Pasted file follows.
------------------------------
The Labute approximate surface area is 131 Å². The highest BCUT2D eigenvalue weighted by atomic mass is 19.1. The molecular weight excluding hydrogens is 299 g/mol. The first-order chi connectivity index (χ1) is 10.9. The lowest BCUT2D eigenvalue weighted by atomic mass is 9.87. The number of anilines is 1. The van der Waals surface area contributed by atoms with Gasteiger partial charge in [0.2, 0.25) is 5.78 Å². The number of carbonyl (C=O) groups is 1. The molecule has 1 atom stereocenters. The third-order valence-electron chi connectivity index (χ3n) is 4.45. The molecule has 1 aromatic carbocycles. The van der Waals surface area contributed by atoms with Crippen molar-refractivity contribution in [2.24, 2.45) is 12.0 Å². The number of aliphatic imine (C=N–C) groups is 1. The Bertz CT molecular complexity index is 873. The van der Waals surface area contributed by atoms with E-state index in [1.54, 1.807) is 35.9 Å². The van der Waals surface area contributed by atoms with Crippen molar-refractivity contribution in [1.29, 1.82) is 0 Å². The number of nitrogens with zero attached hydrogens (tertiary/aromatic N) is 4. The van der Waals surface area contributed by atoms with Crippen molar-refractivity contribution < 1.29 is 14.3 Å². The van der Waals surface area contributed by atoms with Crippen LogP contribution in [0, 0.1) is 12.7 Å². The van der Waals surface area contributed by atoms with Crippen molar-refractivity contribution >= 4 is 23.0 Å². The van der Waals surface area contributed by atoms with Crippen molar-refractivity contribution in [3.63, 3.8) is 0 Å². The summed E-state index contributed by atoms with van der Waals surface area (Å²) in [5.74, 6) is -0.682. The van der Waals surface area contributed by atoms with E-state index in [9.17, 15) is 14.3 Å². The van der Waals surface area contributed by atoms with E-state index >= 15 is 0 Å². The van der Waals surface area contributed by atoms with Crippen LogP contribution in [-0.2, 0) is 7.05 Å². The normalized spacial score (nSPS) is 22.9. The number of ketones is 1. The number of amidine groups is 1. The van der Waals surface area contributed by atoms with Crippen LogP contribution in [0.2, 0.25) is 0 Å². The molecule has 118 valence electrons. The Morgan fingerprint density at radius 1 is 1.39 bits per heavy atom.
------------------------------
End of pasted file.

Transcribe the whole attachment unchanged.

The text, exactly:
The Labute approximate surface area is 131 Å². The highest BCUT2D eigenvalue weighted by atomic mass is 19.1. The molecular weight excluding hydrogens is 299 g/mol. The first-order chi connectivity index (χ1) is 10.9. The lowest BCUT2D eigenvalue weighted by atomic mass is 9.87. The number of anilines is 1. The van der Waals surface area contributed by atoms with Gasteiger partial charge in [0.2, 0.25) is 5.78 Å². The number of carbonyl (C=O) groups is 1. The molecule has 1 atom stereocenters. The third-order valence-electron chi connectivity index (χ3n) is 4.45. The molecule has 1 aromatic carbocycles. The van der Waals surface area contributed by atoms with Crippen molar-refractivity contribution in [2.24, 2.45) is 12.0 Å². The number of aliphatic imine (C=N–C) groups is 1. The Bertz CT molecular complexity index is 873. The van der Waals surface area contributed by atoms with E-state index in [1.54, 1.807) is 35.9 Å². The van der Waals surface area contributed by atoms with Crippen molar-refractivity contribution in [1.29, 1.82) is 0 Å². The number of nitrogens with zero attached hydrogens (tertiary/aromatic N) is 4. The van der Waals surface area contributed by atoms with Crippen molar-refractivity contribution < 1.29 is 14.3 Å². The van der Waals surface area contributed by atoms with Crippen LogP contribution in [0, 0.1) is 12.7 Å². The van der Waals surface area contributed by atoms with Crippen molar-refractivity contribution >= 4 is 23.0 Å². The van der Waals surface area contributed by atoms with Crippen molar-refractivity contribution in [3.63, 3.8) is 0 Å². The summed E-state index contributed by atoms with van der Waals surface area (Å²) in [5.74, 6) is -0.682. The van der Waals surface area contributed by atoms with E-state index in [9.17, 15) is 14.3 Å². The van der Waals surface area contributed by atoms with E-state index >= 15 is 0 Å². The van der Waals surface area contributed by atoms with Crippen LogP contribution in [-0.2, 0) is 7.05 Å². The normalized spacial score (nSPS) is 22.9. The number of ketones is 1. The number of amidine groups is 1. The van der Waals surface area contributed by atoms with Crippen LogP contribution in [0.2, 0.25) is 0 Å². The molecule has 118 valence electrons. The Morgan fingerprint density at radius 1 is 1.39 bits per heavy atom.